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The year 2002 gave rise to the Alexander Shorokhoff brand. Keen readers will note the discrepancy in spellings between the man (Shorokov) and the brand (Shorokhoff). With one carrying the German spelling and the other Russian, the watchmaker salutes its Russo-Germanic origins. Producing and assembling all its components in Germany (no small feat), the brand is registered with the German Watch Association. It’s this geographical focus that also informs much of its designs, with collections like the Avantgarde showcasing traditions of classical modernism, inspired by national and international art and culture. Now merged under the Avantgarde heading, one of the brand’s first collections is the Heritage lineup. This includes pieces named for great figures such as Peter Tchaikovsky, Alexander Pushkin, and Fedor Dostoevsky, and here, the unexpected prevails with each member of the lineup differing greatly from one another. The current brand website, which is scheduled for a top-to-bottom revamp soon, exhibits watches like the bull-headed square case, Dostoevsky AS.FD11 with its poker-themed guilloché dial and Soprod movement sitting right alongside a Leo Tolstoy piece in an 18kt rose gold with a Valjoux chronograph caliber. This equal-opportunity approach to watchmaking allows the essence of each man’s inspiration to emerge: Dostoevsky was an inveterate gamer, and Tolstoy’s rich literary embellishments have changed the world far beyond Russia, where the Valjoux movements were originally manufactured. The result is that few pieces in the collection bear much resemblance to one another, lending unparalleled diversity across the lineup.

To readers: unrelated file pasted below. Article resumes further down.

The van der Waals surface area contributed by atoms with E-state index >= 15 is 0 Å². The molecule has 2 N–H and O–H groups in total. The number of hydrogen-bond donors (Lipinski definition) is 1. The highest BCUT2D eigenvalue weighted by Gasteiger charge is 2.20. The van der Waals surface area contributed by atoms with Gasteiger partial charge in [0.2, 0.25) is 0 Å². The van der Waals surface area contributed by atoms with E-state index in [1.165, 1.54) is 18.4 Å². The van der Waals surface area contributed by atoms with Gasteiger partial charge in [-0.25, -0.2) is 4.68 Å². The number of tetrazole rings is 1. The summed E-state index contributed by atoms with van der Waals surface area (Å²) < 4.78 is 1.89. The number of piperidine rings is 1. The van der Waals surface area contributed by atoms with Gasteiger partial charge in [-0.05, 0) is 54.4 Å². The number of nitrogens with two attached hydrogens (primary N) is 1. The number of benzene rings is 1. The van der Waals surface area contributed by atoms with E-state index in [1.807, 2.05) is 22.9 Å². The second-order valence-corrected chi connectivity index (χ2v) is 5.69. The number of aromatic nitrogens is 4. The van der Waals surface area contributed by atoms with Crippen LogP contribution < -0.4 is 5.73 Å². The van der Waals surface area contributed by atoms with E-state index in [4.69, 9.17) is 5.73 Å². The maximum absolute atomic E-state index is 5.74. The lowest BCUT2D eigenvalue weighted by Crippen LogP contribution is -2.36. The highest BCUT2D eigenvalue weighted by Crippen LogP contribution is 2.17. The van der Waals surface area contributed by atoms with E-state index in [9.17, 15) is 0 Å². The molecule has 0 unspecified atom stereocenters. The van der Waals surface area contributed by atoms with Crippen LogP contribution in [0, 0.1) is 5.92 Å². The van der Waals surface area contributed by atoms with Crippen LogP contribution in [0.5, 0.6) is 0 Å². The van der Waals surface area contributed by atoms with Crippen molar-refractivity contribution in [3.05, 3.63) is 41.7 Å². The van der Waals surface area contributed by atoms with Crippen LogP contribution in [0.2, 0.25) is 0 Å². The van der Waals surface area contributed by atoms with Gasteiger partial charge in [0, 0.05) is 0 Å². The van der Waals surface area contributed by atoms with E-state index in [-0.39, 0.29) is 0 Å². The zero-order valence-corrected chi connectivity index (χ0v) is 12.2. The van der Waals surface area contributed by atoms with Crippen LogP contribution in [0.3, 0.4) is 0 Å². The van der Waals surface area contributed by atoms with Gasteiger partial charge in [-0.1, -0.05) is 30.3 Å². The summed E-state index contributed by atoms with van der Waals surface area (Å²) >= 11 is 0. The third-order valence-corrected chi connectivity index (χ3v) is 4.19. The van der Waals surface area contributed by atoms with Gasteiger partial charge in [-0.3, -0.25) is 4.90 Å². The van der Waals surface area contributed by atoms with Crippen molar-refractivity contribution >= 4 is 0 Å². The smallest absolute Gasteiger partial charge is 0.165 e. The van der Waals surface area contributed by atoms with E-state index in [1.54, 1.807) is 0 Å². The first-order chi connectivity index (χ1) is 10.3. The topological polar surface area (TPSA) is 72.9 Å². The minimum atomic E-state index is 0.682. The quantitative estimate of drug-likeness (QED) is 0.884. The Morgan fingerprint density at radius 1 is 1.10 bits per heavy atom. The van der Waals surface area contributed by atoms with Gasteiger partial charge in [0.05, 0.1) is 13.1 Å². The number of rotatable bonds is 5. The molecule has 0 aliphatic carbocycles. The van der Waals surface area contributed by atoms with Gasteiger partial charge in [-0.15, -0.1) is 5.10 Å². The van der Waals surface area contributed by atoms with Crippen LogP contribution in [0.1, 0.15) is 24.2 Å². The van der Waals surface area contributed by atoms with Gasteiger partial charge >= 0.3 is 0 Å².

Examining the brand’s catalog, another standout is the Dostoevsky chronograph variant. Housed in a 44.5mm rounded-square case, it manages to incorporate a playful roulette theme across the fine guilloché dial. Skeletonized hands in an unconventional rectangular shape provide maximum dial visibility including acting as a frame for the date window, cohesively incorporated into the roulette track at the 12 o’clock spot. Flipped over, the manual-wind 3133.AS movement is strikingly decorated with engraved bridges and blued screws. Framing this artful caliber via the sapphire caseback is another roulette wheel, lending more color to the vibrant reverse.